GCSE coursework 'could be abolished'

Those who responded to the call for views on coursework will be interested in this Press Association report, which I saw in The Guardian:

Press Association
Friday March 31, 2006

Coursework could become a thing of the past for GCSE students in many subjects, the government's exams watchdog said.

Ken Boston, the chief executive of the Qualifications and Curriculum Authority, said coursework would remain in place only where it was the most reliable way of ranking pupils.

In an interview with the Times Educational Supplement, he said: “In many areas of the curriculum, coursework is the only and the best way to assess. But in others it is not.”

He did not rule out abolishing coursework for subjects including English literature, although it was thought that maths GCSE would be more likely to revert to an exam-only qualification.

Last year, the education secretary, Ruth Kelly, ordered a review of the coursework content for GCSEs after the QCA warned that cheating and internet plagiarism were on the rise.

The QCA will launch a series of consultations on the future of coursework in GCSE subjects.

Vermont Latin teacher – latest

Apparently the teacher suspended for using Pompeii graffiti is back at work. Rogue Classicism reproduces an article from the Times Argus.

When I emailed the school principal he wrote back, briefly, in Latin: Non possum respondere hoc tempore.

Hear Boris Johnson on What the Romans did for us

I haven't managed the technology yet, but The Times offers a podcast of Boris Johnson's talk to the Oxford Literary Festival here.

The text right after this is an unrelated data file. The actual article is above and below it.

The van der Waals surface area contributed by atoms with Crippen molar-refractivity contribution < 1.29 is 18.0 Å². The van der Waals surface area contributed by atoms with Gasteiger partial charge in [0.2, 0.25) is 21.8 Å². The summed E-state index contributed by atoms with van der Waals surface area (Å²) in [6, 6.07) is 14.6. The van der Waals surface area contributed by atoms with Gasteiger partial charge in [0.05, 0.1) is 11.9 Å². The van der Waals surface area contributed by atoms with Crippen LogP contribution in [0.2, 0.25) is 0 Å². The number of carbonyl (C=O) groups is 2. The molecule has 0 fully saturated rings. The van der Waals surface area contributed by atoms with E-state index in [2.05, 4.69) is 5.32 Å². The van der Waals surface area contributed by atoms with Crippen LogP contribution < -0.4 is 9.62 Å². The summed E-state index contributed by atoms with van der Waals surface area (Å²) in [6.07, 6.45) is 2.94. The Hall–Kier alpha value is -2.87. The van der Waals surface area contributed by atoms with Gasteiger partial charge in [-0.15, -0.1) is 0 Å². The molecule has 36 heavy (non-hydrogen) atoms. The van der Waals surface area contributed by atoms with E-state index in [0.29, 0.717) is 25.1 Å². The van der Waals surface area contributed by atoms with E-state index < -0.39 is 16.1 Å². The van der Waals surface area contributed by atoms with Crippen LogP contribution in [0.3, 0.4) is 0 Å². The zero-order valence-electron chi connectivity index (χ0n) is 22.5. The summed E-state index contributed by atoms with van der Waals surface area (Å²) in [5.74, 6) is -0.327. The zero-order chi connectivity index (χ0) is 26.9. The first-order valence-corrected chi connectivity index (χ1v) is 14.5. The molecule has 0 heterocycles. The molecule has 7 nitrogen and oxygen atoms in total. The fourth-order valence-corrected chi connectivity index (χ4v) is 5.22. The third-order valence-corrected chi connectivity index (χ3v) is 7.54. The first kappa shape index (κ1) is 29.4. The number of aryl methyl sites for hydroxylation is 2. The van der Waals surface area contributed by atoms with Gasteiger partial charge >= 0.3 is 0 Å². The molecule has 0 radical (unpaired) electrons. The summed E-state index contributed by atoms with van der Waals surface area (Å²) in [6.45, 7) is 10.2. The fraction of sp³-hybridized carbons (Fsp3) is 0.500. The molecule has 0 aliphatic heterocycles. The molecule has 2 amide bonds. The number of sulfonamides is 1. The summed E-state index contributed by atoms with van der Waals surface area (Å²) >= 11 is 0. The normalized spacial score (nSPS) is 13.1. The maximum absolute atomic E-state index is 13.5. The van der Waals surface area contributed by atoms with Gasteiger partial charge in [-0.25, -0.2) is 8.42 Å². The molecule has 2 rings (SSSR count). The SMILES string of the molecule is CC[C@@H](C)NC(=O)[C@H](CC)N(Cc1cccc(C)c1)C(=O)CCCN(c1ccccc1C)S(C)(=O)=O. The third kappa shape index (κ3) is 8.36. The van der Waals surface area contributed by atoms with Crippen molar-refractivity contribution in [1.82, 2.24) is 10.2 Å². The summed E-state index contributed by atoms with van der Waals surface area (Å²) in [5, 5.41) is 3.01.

Septimius Severus is today's ODNB biography

For the next week the entries for Septimius Severus and Caracalla from the Oxford Dictionary of National Biography are accessible here.

The reason that a Roman emperor features in this national dictionary is clear from the first sentence:

Septimius Severus, Lucius (145/6–211), Roman emperor, was the founder of the Severan dynasty and passed his last four years in Britain directing military operations against peoples beyond the northern frontier of the Roman province.

Caracalla is a name I know chiefly because of the magnificent Baths of Caracalla in Rome. A huge church has been made from just one part of the baths. His influence on Britain was, however, considerable:

Caracalla may have completed the campaign his father had planned for 211, while an inscription set over the east gate at Carpow seems to belong to the period when he was ruling alone. The division of Britain into two separate provinces, which Severus may have decided upon in 197, was now carried into effect, with the larger Upper Britain (Britannia Superior) in the south under a consular governor with two legions and in the north the smaller Lower Britain (Britannia Inferior) containing the remaining legion based at Eboracum. In the event, Caracalla's settlement proved lasting. The reconstruction of Hadrian's Wall defined permanently the northern limit of the Roman province, though effective control extended further north to roughly the line of the later England–Scotland border.